New York mulls rat birth control to tackle infestation

Rats are a common sight in the streets on subway platforms
Rats are a common sight in the streets and on subway platforms - Robert Mecea/AP

Officials in New York are considering putting local rats on birth control as part of a “shock-and-awe” plan to try to get the exploding population under control.

Salty pellets that sterilise both male and female rats could soon be administered by the city’s health department under new proposals.

Shaun Abreu, the Manhattan council member who proposed the programme, said: “We believe that we need to take a shock-and-awe approach to the rat problem by throwing everything we have at it.’’

The contraceptives – known as “ContraPest pellets” – would be used in rat migration zones that span across 10 city blocks.

The health department could soon administer salty pellets that sterilise both male and female rats
The health department could soon administer salty pellets that sterilise both male and female rats - Fatih Aktas/Anadolu

Rats are avid breeders, with just one pair having the potential to produce 15,000 pups a year.

It is thought that there are up to 3 million rats in New York.

This is not the first time officials have turned to contraceptives to rein in the rodents, which are a common sight on subway platforms and in the streets.

Back in 1967, Governor Nelson Rockefeller revealed plans to dissolve a form of oestrogen found in human birth control into vegetable oil and lacing it with foods that appeal to rats, like meat and grains.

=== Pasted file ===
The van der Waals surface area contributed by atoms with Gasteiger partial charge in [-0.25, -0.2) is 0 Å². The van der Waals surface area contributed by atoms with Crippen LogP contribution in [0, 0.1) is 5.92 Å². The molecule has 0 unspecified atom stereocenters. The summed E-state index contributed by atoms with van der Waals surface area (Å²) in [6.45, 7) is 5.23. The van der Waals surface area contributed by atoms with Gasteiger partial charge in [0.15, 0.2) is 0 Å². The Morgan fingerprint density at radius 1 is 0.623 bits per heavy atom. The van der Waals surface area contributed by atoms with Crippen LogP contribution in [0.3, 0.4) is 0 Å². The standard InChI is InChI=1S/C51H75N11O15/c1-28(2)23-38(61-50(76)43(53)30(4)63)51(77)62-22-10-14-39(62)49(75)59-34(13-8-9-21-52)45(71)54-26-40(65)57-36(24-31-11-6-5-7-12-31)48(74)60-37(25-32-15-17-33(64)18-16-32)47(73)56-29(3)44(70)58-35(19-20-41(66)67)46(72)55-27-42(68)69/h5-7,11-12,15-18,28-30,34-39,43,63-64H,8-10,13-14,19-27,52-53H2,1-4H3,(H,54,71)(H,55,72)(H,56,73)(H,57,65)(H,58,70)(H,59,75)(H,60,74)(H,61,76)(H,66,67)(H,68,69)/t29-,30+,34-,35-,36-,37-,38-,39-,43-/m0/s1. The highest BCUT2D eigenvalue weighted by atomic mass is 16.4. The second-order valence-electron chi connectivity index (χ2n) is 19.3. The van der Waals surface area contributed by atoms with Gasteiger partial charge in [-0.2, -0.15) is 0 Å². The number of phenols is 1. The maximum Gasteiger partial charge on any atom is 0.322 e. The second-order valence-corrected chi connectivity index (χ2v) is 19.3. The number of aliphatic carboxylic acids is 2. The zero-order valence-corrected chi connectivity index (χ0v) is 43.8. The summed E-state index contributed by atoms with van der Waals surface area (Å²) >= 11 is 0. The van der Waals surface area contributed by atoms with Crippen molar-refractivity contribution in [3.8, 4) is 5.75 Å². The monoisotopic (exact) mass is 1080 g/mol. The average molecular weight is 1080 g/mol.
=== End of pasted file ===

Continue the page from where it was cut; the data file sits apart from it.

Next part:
Ten years ago the Metropolitan Transportation Authority and Bryant Park also gave using contraceptives a go.

Other tactics – like poison, traps and dry ice – have so far failed to address the problem.

A sign at a construction site in warning about rat poison
A sign at a Queens construction site warning about rat poison - Lindsey Nicholson/UCG/Universal Images Group via Getty Images

Mr Abreu predicted that this new push would be more effective as it will be paired with the city’s other recently introduced methods, like putting rubbish in containers and expanding composting.

He said that other attempts were unsuccessful as officials used liquid bait and did not separate off rubbish.

There are hopes that the contraceptives will be more environmentally and wildlife friendly than traditional rat poison.

Just last month the escaped Central Park Zoo owl Flaco died after ingesting such chemicals.

“Birds of prey shouldn’t have to eat rats that have rodenticide,” said Mr Abreu.

Eric Adams, the mayor of New York City, has made fighting the rodents a cornerstone initiative, appointing Kathleen Corradi as his very own rat eliminator to office last year.

Liz Garcia, a spokesman for the mayor, said earlier this week that his office would review the legislation.